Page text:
Local authorities in Tennessee said on Sunday that the man who detonated a car Nashville bomber on Christmas morning died in the bombing, adding that they had no reason to believe anyone else was involved in the accident.
The authorities in Tennessee, a central US state, did not specify the motive behind the bombing and said they could not yet comment whether the incident was domestic terrorism, as they were still trying to determine the suspect’s motives for committing his act. And 3 people were injured in the bombing, and their condition is not serious.
“We concluded that a person named Anthony Warner was the bomber. He was present when the bomb exploded and was killed,” said US Attorney General Donald Cochran, who is leading the case.
Authorities said Warner, 63, was identified through a DNA match between materials at the scene and items provided by family members.
The police received a stream of information from citizens, which may have helped speed up the investigation and determine the identity of the bomber.
Warner detonated the car just before dawn on Friday, and it contained a loud audio recording that he said would detonate within 15 minutes. Police arrived at the scene after news of the shooting.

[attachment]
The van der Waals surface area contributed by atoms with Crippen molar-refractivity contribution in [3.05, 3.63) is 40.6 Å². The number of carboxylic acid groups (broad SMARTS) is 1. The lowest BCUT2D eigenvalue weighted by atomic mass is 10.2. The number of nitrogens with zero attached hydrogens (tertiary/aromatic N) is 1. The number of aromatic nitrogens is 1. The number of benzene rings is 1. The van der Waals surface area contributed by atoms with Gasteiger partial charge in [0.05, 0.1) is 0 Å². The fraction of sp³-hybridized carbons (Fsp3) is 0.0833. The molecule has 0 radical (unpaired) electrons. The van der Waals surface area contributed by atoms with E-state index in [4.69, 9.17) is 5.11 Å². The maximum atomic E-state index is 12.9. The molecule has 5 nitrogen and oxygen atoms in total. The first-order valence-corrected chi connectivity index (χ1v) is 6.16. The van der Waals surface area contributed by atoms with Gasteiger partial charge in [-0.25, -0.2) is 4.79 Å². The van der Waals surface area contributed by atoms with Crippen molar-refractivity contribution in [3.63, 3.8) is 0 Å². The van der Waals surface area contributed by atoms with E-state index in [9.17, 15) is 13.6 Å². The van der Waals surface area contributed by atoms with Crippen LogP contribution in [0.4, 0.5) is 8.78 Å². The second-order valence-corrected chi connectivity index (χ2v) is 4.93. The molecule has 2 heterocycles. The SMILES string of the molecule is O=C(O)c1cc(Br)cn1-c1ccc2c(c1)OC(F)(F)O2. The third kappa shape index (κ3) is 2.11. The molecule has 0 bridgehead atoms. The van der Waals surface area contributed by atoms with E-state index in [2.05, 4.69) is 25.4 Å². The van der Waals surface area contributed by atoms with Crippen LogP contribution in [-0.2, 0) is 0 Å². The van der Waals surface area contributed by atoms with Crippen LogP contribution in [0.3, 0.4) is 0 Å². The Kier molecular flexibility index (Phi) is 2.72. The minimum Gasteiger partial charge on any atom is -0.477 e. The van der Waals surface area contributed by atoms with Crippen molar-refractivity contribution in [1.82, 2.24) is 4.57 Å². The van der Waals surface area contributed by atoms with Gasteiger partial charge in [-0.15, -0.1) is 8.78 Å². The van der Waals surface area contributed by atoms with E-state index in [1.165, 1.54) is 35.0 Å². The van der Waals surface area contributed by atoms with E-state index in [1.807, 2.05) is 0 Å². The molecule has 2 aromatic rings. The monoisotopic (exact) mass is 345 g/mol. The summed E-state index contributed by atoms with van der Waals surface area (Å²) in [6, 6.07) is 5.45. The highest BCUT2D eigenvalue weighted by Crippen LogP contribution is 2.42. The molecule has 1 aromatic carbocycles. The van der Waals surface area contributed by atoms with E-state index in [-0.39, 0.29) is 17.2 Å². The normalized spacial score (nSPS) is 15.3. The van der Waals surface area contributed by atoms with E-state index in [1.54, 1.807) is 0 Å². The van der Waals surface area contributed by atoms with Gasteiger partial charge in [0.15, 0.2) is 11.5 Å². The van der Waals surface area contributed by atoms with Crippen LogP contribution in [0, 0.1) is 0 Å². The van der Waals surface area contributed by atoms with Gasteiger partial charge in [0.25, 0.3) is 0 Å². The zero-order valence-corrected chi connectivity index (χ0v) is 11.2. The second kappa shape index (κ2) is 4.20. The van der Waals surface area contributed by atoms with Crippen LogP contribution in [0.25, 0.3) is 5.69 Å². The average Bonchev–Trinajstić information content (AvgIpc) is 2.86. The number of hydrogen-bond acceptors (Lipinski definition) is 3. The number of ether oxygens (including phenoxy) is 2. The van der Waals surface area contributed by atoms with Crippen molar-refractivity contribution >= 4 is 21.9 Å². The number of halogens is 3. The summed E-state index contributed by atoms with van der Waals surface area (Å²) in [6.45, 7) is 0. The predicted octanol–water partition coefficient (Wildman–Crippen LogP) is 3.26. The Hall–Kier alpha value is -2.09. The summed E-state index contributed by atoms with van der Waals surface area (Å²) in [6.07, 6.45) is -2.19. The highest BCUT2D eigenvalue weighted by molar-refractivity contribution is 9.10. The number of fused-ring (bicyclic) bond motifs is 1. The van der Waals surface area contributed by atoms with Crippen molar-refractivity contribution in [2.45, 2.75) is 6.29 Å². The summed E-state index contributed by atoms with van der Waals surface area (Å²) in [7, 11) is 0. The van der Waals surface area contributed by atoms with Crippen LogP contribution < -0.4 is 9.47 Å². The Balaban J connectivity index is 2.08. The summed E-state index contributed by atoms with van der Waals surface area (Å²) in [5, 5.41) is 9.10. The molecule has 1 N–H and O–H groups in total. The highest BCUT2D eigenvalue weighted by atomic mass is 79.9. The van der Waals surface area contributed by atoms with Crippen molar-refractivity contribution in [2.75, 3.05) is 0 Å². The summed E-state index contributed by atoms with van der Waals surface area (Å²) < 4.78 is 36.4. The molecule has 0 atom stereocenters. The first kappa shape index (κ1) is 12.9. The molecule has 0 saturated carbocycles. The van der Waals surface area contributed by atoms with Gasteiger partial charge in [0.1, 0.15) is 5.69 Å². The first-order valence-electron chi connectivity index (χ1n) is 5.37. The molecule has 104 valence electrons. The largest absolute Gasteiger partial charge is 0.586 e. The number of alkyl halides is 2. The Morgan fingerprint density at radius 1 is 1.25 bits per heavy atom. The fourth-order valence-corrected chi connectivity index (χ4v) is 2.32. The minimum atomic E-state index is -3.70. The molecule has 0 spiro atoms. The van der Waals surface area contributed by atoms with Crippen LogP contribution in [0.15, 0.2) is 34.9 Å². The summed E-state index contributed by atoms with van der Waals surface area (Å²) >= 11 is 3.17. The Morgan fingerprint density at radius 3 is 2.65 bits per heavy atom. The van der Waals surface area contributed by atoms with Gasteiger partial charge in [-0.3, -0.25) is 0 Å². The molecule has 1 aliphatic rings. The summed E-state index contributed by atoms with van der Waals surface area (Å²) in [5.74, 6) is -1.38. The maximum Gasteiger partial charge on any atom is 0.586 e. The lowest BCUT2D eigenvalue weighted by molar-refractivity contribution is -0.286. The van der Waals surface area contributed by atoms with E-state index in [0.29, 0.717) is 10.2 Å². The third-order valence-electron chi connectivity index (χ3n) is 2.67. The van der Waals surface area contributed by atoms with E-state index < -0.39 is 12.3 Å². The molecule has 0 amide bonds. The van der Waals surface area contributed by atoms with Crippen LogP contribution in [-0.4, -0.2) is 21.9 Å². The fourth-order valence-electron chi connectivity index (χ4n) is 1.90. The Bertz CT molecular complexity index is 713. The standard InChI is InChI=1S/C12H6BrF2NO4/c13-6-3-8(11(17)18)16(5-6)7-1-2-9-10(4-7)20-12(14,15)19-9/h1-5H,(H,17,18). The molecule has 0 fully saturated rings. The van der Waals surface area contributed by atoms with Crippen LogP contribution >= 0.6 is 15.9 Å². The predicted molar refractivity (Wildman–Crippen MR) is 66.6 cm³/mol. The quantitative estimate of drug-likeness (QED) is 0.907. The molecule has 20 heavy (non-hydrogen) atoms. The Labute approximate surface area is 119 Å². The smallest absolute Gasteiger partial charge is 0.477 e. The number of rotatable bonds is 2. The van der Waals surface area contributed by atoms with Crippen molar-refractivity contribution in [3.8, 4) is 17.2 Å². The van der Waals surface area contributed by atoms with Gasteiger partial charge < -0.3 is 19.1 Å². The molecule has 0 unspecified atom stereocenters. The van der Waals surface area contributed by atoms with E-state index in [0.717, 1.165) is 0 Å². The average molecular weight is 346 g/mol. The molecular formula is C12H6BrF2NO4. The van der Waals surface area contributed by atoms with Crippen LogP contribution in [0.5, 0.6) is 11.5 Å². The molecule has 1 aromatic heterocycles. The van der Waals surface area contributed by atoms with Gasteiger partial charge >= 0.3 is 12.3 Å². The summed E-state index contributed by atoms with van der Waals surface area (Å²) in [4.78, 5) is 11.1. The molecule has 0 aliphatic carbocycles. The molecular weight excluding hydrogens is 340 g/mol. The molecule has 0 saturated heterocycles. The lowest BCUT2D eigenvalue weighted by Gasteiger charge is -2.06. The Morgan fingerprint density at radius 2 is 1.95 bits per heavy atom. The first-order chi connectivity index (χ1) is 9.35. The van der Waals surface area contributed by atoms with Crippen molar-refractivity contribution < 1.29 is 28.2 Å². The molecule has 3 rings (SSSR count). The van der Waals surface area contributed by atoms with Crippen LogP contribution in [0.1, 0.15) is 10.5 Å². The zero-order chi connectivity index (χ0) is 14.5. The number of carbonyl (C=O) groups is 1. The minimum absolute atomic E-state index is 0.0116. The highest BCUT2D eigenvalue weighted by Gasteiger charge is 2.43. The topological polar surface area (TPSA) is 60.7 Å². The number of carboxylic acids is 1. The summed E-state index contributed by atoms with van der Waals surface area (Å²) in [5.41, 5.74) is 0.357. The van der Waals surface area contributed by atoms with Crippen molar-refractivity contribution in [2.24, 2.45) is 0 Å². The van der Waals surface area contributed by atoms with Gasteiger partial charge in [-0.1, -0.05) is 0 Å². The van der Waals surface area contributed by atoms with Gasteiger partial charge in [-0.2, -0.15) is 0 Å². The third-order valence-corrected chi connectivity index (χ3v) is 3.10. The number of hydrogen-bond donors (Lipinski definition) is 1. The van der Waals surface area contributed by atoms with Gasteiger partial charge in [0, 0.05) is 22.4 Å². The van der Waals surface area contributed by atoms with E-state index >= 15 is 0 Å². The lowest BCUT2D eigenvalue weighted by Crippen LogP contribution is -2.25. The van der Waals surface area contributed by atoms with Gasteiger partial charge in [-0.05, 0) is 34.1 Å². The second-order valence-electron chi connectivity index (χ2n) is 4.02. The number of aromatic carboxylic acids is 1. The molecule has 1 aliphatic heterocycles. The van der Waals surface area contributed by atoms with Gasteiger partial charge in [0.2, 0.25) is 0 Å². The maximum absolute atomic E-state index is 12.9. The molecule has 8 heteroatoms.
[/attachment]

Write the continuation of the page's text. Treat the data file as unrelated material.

The authorities say that thanks to a police officer who quickly evacuated the area shortly before the bombing, the accident did not result in any more casualties.
No other threats
Earlier Sunday, investigators searched a house in a suburb of Nashville, as part of extensive investigations to uncover who was behind the bombing, and while the hypothesis of the suicide attack was being examined, the authorities confirmed that there were no other threats.
Amid tight security measures, a team of investigators from various federal agencies and the Nashville city police searched a house located in the suburb of Antioch (15 km southeast of the area where the car exploded on Friday morning).
And US media reported that the house belongs to a person of interest in the ongoing investigations, and is believed to be the owner of the car used in the bombing.
For his part, Republican Representative from Tennessee John Rose described the tragedy that rocked Nashville on Christmas Day.
In an interview with Fox News, Rose said that the state authorities are conducting a thorough investigation and that they have good evidence of the truth of the accident.
Rose called for a state of emergency to be declared in Nashville, and for federal aid to arrive in the city as soon as possible.
Source: Al Jazeera